Twitter reaction pours in on death of Fidel Castro


Fidel Castro dead

Fidel Castro death reaction

Fidel Castro is dead. And most of the world is celebrating.

Here are some of the best tweets so far:

FoxNews.com details Castro’s life and reign as dictator of Cuba.

Castro, who was the only leader most of his countrymen ever knew, outlasted 11 US presidents since he first took power in 1959.

Castro had been in declining health for years – he continued to spew his anti-American tirades almost until the end.

In October, 2014, Castro reprinted a New York Times editorial in state-run media that argued that the U.S. embargo on Cuba should end. The editorial ran almost verbatim, omitting one line about Cuba’s release of political prisoners.

In 2012 he wrote an opinion piece for a state-run media outlet in which he branded the Republican presidential primary race “the greatest competition of idiocy and ignorance” the world has ever seen.

And just to show how much his volatile presence lingered in American politics, despite officially handing over power to his brother Raul in 2008, Castro also was the subject of a question during a Republican candidates’ debate in Tampa, Fla. that same month.

When Mitt Romney was asked the first thing he would do as president if he found out Castro was dead, he replied, “Well first of all, you thank heavens that Fidel Castro has returned to his maker and will be sent to another land.”

When it was his turn to answer, Newt Gingrich said, “I don’t think that Fidel is going to meet his maker. I think he’s going to go to the other place.”

The lawyer, revolutionary and political leader who triggered such visceral reactions was born August 13, 1926 out of wedlock to a Cuban sugar plantation owner and a servant in his home (they eventually married). He was not formally recognized by his father until he was 17, when his surname was changed to Castro from Ruz, his mother’s name.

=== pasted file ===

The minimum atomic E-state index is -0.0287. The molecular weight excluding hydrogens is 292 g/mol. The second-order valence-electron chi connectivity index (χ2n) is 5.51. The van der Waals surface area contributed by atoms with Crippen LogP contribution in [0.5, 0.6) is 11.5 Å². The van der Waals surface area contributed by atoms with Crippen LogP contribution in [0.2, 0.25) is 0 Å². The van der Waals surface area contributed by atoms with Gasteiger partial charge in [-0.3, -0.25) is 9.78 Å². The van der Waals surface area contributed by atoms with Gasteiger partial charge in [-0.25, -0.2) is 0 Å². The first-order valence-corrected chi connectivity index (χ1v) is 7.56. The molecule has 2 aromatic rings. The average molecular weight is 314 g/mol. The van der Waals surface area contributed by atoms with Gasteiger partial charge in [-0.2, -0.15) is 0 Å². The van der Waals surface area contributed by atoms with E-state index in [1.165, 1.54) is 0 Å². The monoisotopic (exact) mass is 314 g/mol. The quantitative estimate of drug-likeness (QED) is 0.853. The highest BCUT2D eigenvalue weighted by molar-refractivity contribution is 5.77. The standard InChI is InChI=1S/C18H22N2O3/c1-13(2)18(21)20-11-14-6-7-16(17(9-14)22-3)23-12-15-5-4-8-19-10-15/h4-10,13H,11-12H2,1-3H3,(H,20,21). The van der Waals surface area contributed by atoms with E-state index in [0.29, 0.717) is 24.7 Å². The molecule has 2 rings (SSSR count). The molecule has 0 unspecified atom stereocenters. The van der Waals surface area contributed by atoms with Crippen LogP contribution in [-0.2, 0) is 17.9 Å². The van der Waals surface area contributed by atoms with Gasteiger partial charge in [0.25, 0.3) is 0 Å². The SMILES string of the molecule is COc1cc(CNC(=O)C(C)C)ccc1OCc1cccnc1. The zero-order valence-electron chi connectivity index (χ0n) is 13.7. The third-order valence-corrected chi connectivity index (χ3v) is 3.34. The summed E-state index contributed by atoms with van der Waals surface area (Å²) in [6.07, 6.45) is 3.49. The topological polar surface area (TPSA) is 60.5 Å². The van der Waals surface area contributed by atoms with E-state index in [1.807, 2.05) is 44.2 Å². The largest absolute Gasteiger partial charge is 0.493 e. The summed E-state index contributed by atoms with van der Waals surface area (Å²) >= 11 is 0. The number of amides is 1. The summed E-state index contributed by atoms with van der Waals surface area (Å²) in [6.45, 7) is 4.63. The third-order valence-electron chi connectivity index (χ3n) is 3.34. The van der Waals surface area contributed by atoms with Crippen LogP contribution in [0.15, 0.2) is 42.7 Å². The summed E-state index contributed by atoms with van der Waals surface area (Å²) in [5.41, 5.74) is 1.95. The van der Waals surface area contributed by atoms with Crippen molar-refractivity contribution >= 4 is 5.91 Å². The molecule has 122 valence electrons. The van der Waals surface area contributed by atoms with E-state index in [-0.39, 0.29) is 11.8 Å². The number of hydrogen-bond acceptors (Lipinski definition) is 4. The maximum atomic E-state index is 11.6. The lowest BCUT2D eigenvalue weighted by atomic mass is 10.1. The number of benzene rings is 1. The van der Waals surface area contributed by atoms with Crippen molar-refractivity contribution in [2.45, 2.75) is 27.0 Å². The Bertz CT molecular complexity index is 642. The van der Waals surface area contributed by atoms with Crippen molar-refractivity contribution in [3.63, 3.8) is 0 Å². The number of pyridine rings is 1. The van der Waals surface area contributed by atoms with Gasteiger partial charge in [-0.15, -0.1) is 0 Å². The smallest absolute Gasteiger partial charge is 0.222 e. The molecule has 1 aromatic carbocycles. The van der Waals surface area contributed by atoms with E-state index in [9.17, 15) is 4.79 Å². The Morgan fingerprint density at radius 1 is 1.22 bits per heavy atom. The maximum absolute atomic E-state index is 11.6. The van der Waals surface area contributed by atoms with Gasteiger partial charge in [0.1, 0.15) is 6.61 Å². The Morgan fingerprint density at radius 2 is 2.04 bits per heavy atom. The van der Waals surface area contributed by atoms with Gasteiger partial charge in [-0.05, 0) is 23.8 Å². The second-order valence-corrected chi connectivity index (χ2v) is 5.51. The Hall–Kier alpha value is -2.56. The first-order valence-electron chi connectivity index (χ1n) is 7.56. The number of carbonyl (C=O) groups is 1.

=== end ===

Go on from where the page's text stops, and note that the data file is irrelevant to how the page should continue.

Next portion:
Though he spent the better part of his life railing against capitalism and the rich, Castro enjoyed a wealthy and privileged childhood.

He attended Jesuit boarding schools, and developed a love for sports, pitching for El Colegio de Belen’s baseball team. He attended the University of Havana law school, where he joined groups that focused on Cuban nationalism and socialism.

After graduation and now a revolutionary, he took up arms against the government of President Fulgencio Batista, leading a failed 1953 attack on a military barracks in hopes of triggering a popular revolt.

Instead he was captured and at his trial, where he led his own defense, famously predicted “history will absolve me.”

After spending time in prison, Castro went into exile in Mexico, where he met Ernesto “Che” Guevara, who became his confidante.

Castro established another guerrilla force and after several years of fighting, eventually defeated Batista in 1959, taking control of Cuba at the age of 32.

After being sworn in as prime minister, Castro began a series of reforms, many designed to end US economic power on the island. Relations between the two countries frayed and when Castro visited the US later that year, President Dwight Eisenhower refused to meet with him.

At the same time, Castro’s government began to establish relations with the Soviet Union. In April 1961 Castro formally declared Cuba a socialist state just days before the disastrous Bay of Pigs invasion that saw 1,400 Cuban exiles trained by the CIA unsuccessfully attempt to invade and topple his government.

Castro intensified relations with the Soviet Union and in 1962 US reconnaissance planes discovered Soviet missiles on their way to Cuban sites, precipitating a tense standoff between President John F. Kennedy and Soviet Premier Nikita Khrushchev.

But in the 1980s, Russia stopped taking Cuban sugar, causing widespread economic deprivation that resulted in thousands of Cubans trying to flee to the US by sea.

Castro often spoke with resentment and disgust of the Cubans who left the island because of his government, particularly those who went into exile in the United States.

He called Cuban exiles “guzanos,” the Spanish word for “worms,” and complained about the Miami Mafia that always sought his ouster.


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